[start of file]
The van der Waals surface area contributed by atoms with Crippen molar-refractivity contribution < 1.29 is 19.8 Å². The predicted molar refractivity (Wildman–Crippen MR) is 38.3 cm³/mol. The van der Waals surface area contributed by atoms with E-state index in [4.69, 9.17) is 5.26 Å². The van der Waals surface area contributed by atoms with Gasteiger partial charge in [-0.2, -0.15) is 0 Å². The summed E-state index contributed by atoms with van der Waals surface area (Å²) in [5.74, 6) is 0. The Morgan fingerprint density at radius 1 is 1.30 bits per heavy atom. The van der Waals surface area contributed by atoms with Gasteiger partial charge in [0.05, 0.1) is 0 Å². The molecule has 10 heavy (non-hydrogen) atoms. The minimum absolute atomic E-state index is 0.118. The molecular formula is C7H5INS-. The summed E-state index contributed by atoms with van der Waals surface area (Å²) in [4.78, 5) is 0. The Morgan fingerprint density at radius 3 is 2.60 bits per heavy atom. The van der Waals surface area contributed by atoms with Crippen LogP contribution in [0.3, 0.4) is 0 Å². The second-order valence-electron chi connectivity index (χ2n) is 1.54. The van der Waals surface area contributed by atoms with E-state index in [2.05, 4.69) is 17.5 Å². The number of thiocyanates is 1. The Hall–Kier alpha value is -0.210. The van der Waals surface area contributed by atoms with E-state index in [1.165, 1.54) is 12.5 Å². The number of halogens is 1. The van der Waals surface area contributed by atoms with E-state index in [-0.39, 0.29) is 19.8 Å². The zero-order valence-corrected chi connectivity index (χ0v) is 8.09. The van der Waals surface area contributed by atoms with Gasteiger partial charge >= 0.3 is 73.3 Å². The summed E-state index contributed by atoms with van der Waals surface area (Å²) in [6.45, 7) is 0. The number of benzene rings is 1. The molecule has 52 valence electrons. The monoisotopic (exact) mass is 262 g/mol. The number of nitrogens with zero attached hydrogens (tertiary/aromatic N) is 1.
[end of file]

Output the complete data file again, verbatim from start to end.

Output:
The van der Waals surface area contributed by atoms with Crippen molar-refractivity contribution < 1.29 is 19.8 Å². The predicted molar refractivity (Wildman–Crippen MR) is 38.3 cm³/mol. The van der Waals surface area contributed by atoms with E-state index in [4.69, 9.17) is 5.26 Å². The van der Waals surface area contributed by atoms with Gasteiger partial charge in [-0.2, -0.15) is 0 Å². The summed E-state index contributed by atoms with van der Waals surface area (Å²) in [5.74, 6) is 0. The Morgan fingerprint density at radius 1 is 1.30 bits per heavy atom. The van der Waals surface area contributed by atoms with Gasteiger partial charge in [0.05, 0.1) is 0 Å². The molecule has 10 heavy (non-hydrogen) atoms. The minimum absolute atomic E-state index is 0.118. The molecular formula is C7H5INS-. The summed E-state index contributed by atoms with van der Waals surface area (Å²) in [4.78, 5) is 0. The Morgan fingerprint density at radius 3 is 2.60 bits per heavy atom. The van der Waals surface area contributed by atoms with Crippen LogP contribution in [0.3, 0.4) is 0 Å². The second-order valence-electron chi connectivity index (χ2n) is 1.54. The van der Waals surface area contributed by atoms with E-state index in [2.05, 4.69) is 17.5 Å². The number of thiocyanates is 1. The Hall–Kier alpha value is -0.210. The van der Waals surface area contributed by atoms with E-state index in [1.165, 1.54) is 12.5 Å². The number of halogens is 1. The van der Waals surface area contributed by atoms with E-state index in [-0.39, 0.29) is 19.8 Å². The zero-order valence-corrected chi connectivity index (χ0v) is 8.09. The van der Waals surface area contributed by atoms with Gasteiger partial charge >= 0.3 is 73.3 Å². The summed E-state index contributed by atoms with van der Waals surface area (Å²) in [6.45, 7) is 0. The number of benzene rings is 1. The molecule has 52 valence electrons. The monoisotopic (exact) mass is 262 g/mol. The number of nitrogens with zero attached hydrogens (tertiary/aromatic N) is 1.